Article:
This is a safe pick by the Braves, but a pitcher who could move quickly with his refined approach, much like Mike Minor. Many of the high school pitchers the Braves were eying had already been selected by the time Atlanta selected. Below is what the experts had to say about Gilmartin:
Baseball America, ranked him 48th overall in the draft:
Gilmartin isn't flashy, but his total package should take him off the board in the first 50 picks as one of the draft's safest selections. A two-way talent out of a California high school, he attended a camp at Florida State and wound up being one of the Seminoles' rare cross-country recruits. He has pitched on Fridays for three seasons and helped lead Florida State to the College World Series last season, though he struggled putting hitters away in the second half of the season and last summer with USA Baseball's college national team. Gilmartin has improved significantly in the last year and become a scouts' darling with his combination of good size (6-foot-2, 192 pounds), clean arm action and solid athleticism. He has pushed his fastball into the average velocity range at 88-91 mph, his changeup remains a plus pitch and his slider has improved to average. Gilmartin knows how to use his stuff, particularly his changeup, how to set up hitters and how to keep them off-balance. His 10-1, 1.35 season includes four double-digit strikeout efforts. Scouts compare Gilmartin favorably to Vanderbilt southpaw Mike Minor, who went seventh overall to the Braves in 2009 and reached the majors a season later.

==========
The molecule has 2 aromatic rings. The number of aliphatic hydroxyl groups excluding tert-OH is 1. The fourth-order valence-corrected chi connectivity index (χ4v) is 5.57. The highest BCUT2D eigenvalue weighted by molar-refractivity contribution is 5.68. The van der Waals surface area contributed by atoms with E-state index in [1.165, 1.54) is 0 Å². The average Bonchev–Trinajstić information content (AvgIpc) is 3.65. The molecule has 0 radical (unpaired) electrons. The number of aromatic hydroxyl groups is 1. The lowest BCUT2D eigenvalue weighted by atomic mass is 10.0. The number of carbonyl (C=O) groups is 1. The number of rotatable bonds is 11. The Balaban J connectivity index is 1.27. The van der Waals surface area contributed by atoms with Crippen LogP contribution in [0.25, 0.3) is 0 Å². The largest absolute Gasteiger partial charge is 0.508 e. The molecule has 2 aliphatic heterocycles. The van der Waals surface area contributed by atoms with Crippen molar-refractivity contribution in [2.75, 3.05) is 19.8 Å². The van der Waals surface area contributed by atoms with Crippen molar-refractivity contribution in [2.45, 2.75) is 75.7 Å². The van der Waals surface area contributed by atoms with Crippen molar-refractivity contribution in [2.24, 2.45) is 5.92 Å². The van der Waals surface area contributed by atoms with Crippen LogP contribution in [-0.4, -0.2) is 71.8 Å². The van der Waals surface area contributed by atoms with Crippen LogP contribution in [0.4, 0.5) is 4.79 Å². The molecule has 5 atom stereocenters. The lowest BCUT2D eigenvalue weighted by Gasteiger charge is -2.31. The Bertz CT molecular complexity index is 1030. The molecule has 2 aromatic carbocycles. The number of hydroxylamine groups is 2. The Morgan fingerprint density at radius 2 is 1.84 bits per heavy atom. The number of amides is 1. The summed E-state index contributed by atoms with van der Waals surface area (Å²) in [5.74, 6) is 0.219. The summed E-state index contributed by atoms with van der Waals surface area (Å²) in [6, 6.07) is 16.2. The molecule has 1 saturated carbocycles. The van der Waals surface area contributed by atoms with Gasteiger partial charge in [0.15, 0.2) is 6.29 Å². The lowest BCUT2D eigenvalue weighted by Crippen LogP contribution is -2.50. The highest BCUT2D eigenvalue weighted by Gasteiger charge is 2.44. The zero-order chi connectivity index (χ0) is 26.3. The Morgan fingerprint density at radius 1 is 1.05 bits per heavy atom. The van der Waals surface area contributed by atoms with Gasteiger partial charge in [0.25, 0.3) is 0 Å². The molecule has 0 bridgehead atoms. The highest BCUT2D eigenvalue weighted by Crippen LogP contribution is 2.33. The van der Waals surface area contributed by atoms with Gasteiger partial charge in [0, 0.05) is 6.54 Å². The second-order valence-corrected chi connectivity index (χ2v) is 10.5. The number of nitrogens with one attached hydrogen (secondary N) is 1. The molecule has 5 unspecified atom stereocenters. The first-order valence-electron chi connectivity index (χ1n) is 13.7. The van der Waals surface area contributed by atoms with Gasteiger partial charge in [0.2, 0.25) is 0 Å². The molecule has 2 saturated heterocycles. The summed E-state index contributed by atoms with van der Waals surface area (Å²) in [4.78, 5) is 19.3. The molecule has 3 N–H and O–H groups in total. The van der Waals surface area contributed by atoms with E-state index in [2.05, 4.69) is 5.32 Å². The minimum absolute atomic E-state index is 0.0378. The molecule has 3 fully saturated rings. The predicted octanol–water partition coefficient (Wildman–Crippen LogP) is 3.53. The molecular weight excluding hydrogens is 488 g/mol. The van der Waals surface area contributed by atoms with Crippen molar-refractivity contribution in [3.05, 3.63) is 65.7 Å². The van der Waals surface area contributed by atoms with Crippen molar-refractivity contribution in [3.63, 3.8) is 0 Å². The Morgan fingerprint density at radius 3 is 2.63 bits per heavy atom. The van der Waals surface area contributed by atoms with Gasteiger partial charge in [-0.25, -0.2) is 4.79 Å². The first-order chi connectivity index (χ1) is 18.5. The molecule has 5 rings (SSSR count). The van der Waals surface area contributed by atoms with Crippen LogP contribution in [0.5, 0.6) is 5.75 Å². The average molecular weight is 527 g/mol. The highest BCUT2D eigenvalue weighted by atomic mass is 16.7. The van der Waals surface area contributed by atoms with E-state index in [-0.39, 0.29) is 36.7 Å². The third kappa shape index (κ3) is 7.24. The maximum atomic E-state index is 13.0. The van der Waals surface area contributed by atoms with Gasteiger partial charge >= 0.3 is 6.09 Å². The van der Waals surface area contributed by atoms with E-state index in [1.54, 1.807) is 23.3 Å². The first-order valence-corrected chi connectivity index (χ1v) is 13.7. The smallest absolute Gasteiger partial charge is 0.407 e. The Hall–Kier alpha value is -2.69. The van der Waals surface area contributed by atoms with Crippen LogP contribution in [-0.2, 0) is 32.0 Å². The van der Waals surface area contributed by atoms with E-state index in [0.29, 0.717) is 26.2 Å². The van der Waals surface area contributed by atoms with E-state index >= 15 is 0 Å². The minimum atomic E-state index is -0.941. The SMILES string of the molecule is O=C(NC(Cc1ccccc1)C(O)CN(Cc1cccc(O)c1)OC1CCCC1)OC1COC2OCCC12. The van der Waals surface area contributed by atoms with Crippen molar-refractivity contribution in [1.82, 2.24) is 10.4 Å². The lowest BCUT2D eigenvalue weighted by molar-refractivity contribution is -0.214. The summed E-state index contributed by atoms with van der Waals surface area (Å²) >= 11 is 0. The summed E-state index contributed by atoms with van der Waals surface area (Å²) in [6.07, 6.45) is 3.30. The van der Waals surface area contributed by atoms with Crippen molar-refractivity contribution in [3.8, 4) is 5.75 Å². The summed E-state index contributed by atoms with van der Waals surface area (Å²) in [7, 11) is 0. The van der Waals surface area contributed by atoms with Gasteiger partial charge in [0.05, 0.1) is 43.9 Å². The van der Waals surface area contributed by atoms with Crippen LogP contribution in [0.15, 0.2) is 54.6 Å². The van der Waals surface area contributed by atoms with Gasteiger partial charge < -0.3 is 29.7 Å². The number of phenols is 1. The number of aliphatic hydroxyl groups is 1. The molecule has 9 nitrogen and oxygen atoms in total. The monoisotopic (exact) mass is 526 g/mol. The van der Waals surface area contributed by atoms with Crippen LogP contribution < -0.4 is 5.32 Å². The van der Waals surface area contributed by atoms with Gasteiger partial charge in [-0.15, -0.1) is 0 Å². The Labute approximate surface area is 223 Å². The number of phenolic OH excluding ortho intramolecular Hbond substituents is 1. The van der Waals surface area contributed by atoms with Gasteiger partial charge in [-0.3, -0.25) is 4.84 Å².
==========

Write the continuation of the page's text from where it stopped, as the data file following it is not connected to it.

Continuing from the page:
Keith Law of ESPN, who ranked Gilmartin 71st:
Gilmartin's a college performer with adequate stuff but who may need to find another gear to be more than a fourth or fifth starter in the big leagues.
He'll pitch with a fringe-average fastball, mostly 88-89 but touching a 91, and has a big, slow curveball that might work against lefties but wouldn't be a weapon against better right-handed batters. His best pitch is his changeup, 76-78 mph with good arm speed and some late fading action, although he uses it a lot and I'd like to see him pitch more off his fastball. He's a good athlete who can even swing the bat a little bit. He stays over the rubber well and pronates his arm very early after showing the ball to the center fielder.
This is what I thought Mike Minor was in college -- a command lefty with a good changeup but an average fastball and no plus breaking ball. Minor added some muscle after signing and upped his velocity, at least temporarily, and I suppose Gilmartin could do the same.
A safe pick by the Braves, clearly, and a player who should sign for slot and sign quickly. As far as a strategy of getting the best available player on the board, Gilmartin was likely not the best guy out there. If this was a money thing, then there were other more projectable players who would have been easy to sign. The Braves must have a feeling about Gilmartin, that they can get him in their system and mold him into a higher ceiling talent, (again) much like they did with Minor. It continues a string of safe drafts for the Braves, with Lipka and Minor both safe and easily signable players.
In addition to the Mike Minor comps for Gilmartin, there have also been a lot of Tom Glavine comps. Tony DeMacio, the Braves scouting director who runs the Atlanta draft room, was the scout who originally signed Glavine way back in 1984. So he could be trying to rekindle some of that magic.
The larger strategy here could be that by drafting a guy like Gilmartin, who should move quickly to the Majors in the next couple of years, the Braves signal that they may be willing to trade some of their current stock of pitching talent. One thing is for certain, they're building quite a stable of young arms -- several staffs worth.
The Braves will not pick again until late in the second round, which begins Tuesday at noon.